Beyond Kony: Rebuilding Life in Northern Uganda
Mothers of northern Uganda have horrid stories to tell in regards to the LRA war. We have heard some already and for some, we might never hear, but for every narration, it breaks a heart, a soul, it breaks your system down.
Many lost a father, a child, a husband and relatives. Just a few of them can count themselves lucky to have sailed through with their families intact. Northern Uganda is fast changing though. Changing for the better.
At about the same time the Invisible Childrens’ Kony2012 video was trending worldwide, another NGO, The Children Of the Nile (TCON)– also run by Americans was in Bungatira Sub-county in Gulu doing an honest job in my opinion helping widows of the two decade war.
While the Kony2012 video depicted Kony to be routed in the jungles of Northern Uganda, abducting men and children, raping women, and slicing off peoples lips, TCON was in those “Jungles” trying to empower widowed mothers because of the war.
Contrary to the picture painted by Kony2012, a bunch of Americans were in Odek, Kony’s village as the video trended, racing towards the 100million tape, from where Craig Nason, TCONs Networking and Communication Director tweeted;
“Sitting right now with the widow of #josephkony older brother. 18 years in IDP camp, finding Kony not her priority, rebuilding life is.”
The video predictably received a backlash from Ugandans who thought it misrepresented the facts on the ground. Among the most elaborate reaction was a youtube podcast by one of Africa’s finest bloggers, Rosebell Kagumire who claims the video portrays the usual outsider trying to be a hero by rescuing African Children and she goes on to urge for sound intelligent campaigns geared towards real policy shift. Rosebell appeals for focus on the real current issues affecting the children of Northern Uganda like the nodding disease.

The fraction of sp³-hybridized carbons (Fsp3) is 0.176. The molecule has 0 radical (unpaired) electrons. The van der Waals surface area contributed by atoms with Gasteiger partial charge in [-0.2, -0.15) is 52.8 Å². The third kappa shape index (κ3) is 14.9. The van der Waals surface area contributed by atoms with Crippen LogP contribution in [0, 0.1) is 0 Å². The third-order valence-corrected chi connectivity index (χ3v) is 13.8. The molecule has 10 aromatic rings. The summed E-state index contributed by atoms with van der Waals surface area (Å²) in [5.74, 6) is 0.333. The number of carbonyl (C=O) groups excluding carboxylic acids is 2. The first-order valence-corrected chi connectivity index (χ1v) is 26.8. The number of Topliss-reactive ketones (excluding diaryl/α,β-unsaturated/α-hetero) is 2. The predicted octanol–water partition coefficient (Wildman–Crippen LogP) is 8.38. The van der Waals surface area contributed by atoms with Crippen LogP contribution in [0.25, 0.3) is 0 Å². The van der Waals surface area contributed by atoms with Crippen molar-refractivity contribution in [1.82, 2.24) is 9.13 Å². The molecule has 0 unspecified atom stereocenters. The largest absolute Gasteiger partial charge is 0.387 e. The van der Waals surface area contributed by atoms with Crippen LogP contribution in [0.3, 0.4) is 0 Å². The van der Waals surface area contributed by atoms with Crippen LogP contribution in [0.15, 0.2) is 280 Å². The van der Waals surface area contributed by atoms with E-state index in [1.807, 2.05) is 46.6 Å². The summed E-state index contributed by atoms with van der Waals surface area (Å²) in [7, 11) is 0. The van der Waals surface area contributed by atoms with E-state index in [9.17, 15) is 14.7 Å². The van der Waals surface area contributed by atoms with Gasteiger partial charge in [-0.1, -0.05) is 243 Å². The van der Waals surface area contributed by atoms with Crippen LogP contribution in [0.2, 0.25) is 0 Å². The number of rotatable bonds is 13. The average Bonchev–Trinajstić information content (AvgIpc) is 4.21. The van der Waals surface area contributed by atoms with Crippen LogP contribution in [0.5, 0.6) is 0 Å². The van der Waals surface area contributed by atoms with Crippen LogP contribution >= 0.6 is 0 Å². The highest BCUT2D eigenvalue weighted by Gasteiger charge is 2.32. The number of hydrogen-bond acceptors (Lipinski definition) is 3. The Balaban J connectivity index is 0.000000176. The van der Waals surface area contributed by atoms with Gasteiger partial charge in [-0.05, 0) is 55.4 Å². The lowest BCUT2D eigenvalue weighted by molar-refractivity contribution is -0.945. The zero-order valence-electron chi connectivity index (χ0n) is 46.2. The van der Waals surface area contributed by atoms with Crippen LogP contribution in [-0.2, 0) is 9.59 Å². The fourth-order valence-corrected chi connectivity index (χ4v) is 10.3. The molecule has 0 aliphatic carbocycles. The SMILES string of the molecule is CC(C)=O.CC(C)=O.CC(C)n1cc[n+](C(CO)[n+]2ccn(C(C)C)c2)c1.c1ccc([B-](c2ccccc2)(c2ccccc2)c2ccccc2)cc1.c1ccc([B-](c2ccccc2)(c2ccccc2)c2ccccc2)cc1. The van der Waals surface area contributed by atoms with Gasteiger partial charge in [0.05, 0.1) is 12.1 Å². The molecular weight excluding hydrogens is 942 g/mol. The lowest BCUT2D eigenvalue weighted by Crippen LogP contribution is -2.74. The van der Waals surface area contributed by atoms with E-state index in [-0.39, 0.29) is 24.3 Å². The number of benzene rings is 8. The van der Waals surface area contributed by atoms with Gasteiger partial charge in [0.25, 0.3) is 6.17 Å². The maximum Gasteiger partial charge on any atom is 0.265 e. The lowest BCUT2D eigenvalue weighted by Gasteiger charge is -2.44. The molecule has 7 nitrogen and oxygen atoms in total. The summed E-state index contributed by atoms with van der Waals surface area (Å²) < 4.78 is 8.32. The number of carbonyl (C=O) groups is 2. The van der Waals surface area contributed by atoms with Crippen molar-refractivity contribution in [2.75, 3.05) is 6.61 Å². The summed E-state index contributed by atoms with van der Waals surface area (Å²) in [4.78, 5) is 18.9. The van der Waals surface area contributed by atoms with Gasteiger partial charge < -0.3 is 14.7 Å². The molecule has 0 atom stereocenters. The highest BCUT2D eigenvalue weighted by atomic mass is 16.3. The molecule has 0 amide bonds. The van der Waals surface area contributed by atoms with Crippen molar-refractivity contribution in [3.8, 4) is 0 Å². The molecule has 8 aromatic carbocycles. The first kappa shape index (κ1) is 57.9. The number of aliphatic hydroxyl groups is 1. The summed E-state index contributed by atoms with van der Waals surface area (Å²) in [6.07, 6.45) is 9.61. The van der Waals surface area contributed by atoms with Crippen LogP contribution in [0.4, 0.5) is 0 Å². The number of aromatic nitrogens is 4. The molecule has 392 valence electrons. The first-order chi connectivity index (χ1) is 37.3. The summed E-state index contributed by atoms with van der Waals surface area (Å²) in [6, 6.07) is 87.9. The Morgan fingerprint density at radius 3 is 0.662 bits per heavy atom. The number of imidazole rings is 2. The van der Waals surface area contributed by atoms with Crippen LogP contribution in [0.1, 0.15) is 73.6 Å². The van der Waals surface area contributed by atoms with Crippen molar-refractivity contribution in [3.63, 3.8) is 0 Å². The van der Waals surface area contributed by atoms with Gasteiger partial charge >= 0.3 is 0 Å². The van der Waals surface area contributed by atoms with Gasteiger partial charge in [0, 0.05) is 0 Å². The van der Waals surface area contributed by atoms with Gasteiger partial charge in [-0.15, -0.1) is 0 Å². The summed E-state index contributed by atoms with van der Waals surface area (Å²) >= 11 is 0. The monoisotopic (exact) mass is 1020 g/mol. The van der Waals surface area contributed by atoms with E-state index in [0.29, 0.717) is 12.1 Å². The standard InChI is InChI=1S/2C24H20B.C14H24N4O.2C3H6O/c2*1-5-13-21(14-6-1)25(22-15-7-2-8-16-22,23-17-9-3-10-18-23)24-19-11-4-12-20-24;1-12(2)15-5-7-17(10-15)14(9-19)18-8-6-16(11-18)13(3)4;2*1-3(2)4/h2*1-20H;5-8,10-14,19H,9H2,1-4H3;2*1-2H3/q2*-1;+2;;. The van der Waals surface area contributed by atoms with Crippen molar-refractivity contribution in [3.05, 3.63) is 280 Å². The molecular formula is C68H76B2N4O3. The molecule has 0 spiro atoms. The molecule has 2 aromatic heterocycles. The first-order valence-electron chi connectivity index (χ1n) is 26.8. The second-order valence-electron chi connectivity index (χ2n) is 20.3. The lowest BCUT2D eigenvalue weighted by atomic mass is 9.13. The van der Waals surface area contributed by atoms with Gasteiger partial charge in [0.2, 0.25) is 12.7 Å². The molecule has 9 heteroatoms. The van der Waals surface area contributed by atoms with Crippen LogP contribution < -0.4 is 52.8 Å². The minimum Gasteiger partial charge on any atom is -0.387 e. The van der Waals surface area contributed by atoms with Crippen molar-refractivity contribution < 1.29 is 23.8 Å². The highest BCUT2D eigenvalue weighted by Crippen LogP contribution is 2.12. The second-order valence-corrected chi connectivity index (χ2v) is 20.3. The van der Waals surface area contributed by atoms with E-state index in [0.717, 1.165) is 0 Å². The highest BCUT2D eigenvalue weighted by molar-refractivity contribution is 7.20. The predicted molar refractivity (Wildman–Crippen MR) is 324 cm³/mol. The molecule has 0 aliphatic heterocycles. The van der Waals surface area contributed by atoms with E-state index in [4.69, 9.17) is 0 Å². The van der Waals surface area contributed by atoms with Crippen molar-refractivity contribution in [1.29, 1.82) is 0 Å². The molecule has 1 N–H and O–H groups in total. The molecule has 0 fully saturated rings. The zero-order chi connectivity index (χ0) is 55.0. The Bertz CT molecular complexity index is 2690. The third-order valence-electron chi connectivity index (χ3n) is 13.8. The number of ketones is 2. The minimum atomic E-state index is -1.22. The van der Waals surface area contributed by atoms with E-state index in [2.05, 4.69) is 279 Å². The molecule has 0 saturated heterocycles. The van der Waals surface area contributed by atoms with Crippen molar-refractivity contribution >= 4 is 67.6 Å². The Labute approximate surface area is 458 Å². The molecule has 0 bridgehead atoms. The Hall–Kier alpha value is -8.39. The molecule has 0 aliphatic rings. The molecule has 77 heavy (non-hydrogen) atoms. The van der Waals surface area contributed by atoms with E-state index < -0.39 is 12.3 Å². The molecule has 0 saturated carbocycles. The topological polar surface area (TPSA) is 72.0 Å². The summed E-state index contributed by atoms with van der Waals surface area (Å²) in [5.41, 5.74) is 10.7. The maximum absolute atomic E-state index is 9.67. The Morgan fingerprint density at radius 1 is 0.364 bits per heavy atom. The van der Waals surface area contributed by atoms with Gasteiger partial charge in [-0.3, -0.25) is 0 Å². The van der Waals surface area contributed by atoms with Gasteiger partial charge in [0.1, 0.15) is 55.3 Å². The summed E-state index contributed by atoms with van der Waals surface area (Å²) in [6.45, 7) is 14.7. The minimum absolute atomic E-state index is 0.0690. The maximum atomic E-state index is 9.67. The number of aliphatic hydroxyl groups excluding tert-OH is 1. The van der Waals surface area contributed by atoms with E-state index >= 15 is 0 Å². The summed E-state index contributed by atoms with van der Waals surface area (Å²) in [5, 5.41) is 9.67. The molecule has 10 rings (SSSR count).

There is also a group of professional Ugandans who came with UgandaSpeaks, an online social media platform that encourages motivated Ugandan media makers to tell their own stories. They were directly encouraged by the misrepresentation of facts in the Kony2012 video.
Unlike the Invisible Children with hundreds of staff members and perhaps thousands non staff, TCON, comprises of just eight staff members (3 in Uganda and 5 in the US) who over the years have directly extended help to hundreds of women and children in north-eastern and northern Uganda. That withstanding, Invisible Children has contributed to some extent towards the well-being of the Children of Uganda.
The Children of the Nile primarily focuses its programs to directly assist poor and vulnerable women because, in their own words; “when a woman is equipped and empowered she can become a change agent for her entire family.”
In Bungatira Sub county headquarters, hundreds of widowed mothers received 5kg maize seeds amidst traditional Acholi dances. TCON aims to increase food security for the mothers and their families who are just trying to rebuild their lives after the war. In over a month of distributions, over 30.000 widows received each 5kgs maize seeds.
The message passed unto the widows was an encouragement to self sustenance. The widows were encouraged the widows to plant the seeds, harvest, make some income from the harvest while saving some seeds for replanting.
TCON does not stop at just helping widowed mothers. They have CON constructed a 15,000 square foot facility designed to provide palliative care for 120 patients in an effort to offer the highest standards of care and to restore dignity to the acutely sick and terminally ill widows registered with TCON.
They’ve also helped an estimated half a million children by providing the necessary resources to launch agricultural business initiatives, better access to health and palliative care, educational support for the youth and orphans of the region and through hosting conferences and training opportunities to strengthen community networking and development.